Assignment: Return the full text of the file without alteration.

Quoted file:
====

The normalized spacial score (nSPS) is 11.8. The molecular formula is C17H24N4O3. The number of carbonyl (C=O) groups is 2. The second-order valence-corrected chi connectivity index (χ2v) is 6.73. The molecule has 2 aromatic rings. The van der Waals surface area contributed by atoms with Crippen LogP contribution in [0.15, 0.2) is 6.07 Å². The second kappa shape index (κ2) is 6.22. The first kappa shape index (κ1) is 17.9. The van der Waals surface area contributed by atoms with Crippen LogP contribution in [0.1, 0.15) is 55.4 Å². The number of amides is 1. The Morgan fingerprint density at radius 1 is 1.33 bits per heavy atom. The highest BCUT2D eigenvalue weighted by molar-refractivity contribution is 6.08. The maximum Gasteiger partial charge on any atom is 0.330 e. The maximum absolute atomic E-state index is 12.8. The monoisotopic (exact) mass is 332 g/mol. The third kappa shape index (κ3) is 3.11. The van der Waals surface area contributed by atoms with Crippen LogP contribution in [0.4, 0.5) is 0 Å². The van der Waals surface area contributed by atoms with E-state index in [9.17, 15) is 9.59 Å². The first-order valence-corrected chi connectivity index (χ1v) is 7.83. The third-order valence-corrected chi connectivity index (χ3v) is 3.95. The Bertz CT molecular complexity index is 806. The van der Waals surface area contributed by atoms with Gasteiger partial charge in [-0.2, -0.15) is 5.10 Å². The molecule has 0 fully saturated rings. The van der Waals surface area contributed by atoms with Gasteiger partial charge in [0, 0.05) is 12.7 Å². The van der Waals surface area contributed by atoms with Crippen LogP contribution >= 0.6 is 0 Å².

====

The normalized spacial score (nSPS) is 11.8. The molecular formula is C17H24N4O3. The number of carbonyl (C=O) groups is 2. The second-order valence-corrected chi connectivity index (χ2v) is 6.73. The molecule has 2 aromatic rings. The van der Waals surface area contributed by atoms with Crippen LogP contribution in [0.15, 0.2) is 6.07 Å². The second kappa shape index (κ2) is 6.22. The first kappa shape index (κ1) is 17.9. The van der Waals surface area contributed by atoms with Crippen LogP contribution in [0.1, 0.15) is 55.4 Å². The number of amides is 1. The Morgan fingerprint density at radius 1 is 1.33 bits per heavy atom. The highest BCUT2D eigenvalue weighted by molar-refractivity contribution is 6.08. The maximum Gasteiger partial charge on any atom is 0.330 e. The maximum absolute atomic E-state index is 12.8. The monoisotopic (exact) mass is 332 g/mol. The third kappa shape index (κ3) is 3.11. The van der Waals surface area contributed by atoms with Crippen LogP contribution in [0.4, 0.5) is 0 Å². The van der Waals surface area contributed by atoms with E-state index in [9.17, 15) is 9.59 Å². The first-order valence-corrected chi connectivity index (χ1v) is 7.83. The third-order valence-corrected chi connectivity index (χ3v) is 3.95. The Bertz CT molecular complexity index is 806. The van der Waals surface area contributed by atoms with Gasteiger partial charge in [-0.2, -0.15) is 5.10 Å². The molecule has 0 fully saturated rings. The van der Waals surface area contributed by atoms with Gasteiger partial charge in [0, 0.05) is 12.7 Å². The van der Waals surface area contributed by atoms with Crippen LogP contribution >= 0.6 is 0 Å².